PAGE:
"The circuit also holds sentimental value for me as when I raced in CART my team was based here. I have good memories from then, as well as, of course, winning the Indy 500. I'm probably going to see all my old friends out there, and we'll be sure to make it as entertaining as possible! It's going to be an interesting weekend for us. No doubt about it."
Michael Schumacher has the best record in the first two editions of the SAP U.S. Grand Prix at Indianapolis with a win and a second place.
"I am not going to make a prediction about Sunday's Grand Prix," he said, "because a lot will depend on the tire performance. We know that our car is close to perfection on all types of track, and we will definitely be competitive, even though I cannot say to what degree. We will try, along with the fans, to have an enjoyable and interesting weekend."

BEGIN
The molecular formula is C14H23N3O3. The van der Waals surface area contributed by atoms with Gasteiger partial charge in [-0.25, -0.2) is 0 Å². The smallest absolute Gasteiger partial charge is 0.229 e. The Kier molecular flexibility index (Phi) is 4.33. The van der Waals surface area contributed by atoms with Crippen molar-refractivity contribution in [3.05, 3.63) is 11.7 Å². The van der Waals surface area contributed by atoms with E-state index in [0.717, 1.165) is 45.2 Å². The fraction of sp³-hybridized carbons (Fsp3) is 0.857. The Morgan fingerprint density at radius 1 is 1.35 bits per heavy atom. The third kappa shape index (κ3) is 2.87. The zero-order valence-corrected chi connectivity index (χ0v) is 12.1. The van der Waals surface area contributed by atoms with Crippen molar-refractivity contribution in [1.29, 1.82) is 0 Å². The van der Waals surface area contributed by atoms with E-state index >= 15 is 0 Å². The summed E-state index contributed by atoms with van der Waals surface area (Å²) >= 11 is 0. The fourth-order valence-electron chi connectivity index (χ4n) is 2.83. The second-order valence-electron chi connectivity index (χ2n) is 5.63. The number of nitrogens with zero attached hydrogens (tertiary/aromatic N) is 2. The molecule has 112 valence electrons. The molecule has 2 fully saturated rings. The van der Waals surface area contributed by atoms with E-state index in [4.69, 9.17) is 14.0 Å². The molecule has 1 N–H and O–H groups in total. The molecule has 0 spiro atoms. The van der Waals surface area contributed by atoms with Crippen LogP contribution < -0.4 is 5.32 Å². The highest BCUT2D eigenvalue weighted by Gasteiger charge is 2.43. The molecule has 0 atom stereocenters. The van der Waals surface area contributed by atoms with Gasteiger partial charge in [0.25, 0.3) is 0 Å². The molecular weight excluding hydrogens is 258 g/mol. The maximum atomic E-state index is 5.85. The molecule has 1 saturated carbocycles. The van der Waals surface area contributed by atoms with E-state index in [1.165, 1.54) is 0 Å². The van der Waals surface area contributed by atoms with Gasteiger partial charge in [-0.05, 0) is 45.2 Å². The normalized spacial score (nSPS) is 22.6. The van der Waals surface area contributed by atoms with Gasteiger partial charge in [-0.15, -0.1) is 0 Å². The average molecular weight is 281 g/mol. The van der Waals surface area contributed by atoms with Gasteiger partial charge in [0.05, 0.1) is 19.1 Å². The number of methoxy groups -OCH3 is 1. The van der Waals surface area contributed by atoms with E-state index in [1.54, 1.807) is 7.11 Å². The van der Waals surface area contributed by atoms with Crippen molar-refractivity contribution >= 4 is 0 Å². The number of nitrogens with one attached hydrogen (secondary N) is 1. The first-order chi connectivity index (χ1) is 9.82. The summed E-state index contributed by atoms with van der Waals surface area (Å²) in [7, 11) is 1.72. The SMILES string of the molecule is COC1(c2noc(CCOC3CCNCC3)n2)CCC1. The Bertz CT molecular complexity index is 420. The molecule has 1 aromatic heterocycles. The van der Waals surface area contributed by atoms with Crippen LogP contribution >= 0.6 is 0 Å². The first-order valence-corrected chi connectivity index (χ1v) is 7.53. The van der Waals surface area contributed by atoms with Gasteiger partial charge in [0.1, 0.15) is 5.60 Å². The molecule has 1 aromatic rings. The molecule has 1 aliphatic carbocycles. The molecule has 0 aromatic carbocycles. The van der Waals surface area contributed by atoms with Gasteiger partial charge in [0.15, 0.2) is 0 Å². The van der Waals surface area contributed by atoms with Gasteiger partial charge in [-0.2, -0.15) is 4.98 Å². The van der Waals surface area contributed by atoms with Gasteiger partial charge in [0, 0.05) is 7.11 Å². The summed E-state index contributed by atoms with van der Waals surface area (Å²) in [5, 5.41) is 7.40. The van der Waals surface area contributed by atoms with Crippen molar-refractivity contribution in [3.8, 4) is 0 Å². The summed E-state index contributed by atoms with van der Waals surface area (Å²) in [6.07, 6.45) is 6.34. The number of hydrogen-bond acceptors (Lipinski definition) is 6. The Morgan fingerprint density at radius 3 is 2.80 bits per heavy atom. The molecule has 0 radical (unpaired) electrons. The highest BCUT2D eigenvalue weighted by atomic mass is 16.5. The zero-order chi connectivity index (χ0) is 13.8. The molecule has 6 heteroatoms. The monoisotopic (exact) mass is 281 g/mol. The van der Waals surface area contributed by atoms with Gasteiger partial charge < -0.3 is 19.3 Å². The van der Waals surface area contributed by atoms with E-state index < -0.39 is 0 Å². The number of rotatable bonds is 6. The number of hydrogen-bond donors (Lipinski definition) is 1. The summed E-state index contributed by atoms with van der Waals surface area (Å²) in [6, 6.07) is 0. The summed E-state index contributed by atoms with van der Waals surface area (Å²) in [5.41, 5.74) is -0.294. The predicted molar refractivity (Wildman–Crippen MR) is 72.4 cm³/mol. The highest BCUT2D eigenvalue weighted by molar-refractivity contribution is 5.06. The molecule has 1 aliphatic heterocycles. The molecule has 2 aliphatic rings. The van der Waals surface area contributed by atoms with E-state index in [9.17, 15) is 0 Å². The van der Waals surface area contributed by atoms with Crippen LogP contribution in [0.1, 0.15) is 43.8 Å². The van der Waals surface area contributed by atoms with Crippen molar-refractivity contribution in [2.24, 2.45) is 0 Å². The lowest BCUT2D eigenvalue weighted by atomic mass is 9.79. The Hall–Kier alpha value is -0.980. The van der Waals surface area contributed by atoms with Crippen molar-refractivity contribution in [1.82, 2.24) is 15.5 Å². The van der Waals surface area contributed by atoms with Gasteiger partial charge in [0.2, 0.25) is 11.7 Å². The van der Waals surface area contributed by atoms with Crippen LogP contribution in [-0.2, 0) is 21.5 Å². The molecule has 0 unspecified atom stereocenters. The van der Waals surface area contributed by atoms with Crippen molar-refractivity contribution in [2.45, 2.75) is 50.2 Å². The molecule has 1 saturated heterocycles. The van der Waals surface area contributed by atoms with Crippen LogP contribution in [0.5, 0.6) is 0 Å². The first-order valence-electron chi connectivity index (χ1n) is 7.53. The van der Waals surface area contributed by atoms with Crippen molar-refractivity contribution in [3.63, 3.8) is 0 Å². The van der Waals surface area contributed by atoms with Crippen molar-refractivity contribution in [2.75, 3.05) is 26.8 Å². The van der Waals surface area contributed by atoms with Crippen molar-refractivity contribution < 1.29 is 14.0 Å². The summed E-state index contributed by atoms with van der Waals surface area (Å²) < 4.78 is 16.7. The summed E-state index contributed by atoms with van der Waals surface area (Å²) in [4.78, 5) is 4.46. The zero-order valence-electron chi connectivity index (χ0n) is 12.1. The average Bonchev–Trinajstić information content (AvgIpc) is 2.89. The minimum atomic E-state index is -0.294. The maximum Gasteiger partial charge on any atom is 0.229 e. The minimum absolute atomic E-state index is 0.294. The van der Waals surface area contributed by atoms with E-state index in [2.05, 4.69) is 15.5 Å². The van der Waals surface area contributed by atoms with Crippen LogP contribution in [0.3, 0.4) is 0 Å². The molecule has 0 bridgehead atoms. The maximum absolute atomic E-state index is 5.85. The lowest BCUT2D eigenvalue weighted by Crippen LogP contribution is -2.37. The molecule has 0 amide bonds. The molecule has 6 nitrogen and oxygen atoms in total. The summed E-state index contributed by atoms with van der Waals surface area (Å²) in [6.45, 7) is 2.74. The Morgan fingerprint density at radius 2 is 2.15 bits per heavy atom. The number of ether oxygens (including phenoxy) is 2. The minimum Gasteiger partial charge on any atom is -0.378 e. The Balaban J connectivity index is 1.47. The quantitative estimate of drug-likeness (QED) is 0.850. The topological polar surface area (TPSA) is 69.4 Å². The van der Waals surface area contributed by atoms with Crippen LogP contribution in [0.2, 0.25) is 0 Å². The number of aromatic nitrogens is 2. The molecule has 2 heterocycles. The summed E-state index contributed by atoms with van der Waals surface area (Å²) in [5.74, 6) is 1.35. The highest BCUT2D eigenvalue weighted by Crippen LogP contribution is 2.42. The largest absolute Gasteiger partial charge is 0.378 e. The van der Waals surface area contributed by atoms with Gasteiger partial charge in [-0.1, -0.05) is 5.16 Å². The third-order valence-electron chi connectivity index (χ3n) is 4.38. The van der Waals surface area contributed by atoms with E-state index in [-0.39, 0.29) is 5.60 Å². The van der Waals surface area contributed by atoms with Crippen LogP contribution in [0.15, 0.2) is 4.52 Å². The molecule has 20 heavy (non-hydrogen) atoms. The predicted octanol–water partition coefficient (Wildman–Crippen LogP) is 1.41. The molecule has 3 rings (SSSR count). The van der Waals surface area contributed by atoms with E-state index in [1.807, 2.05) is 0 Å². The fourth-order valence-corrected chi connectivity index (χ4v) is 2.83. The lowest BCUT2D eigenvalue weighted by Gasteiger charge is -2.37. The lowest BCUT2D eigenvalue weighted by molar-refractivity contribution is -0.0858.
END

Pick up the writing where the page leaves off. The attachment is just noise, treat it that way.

Villeneuve's view: 1995 Indianapolis 500 winner Jacques Villeneuve is back for his third F1 race at the Brickyard.
"It's nice to go to Indianapolis after Europe," said Villeneuve, who finished fourth in the inaugural SAP U.S. Grand Prix in 2000. "It's enjoyable to race here, mostly because of all the American fans. The atmosphere outside the paddock is great.
"The F1 circuit in Indianapolis isn't a bad track, although I feel it's not as good as it could be. If I'd designed it I'd have used both straights on the oval, not just one of them. However, circuit design isn't my job! Sometimes I wonder how a F1 car would behave on the oval itself. First, we'd need different tires than the ones we currently use, and we'd have to change the setup a lot. If you did all that, then I reckon it would be easy to go flat for the entire lap.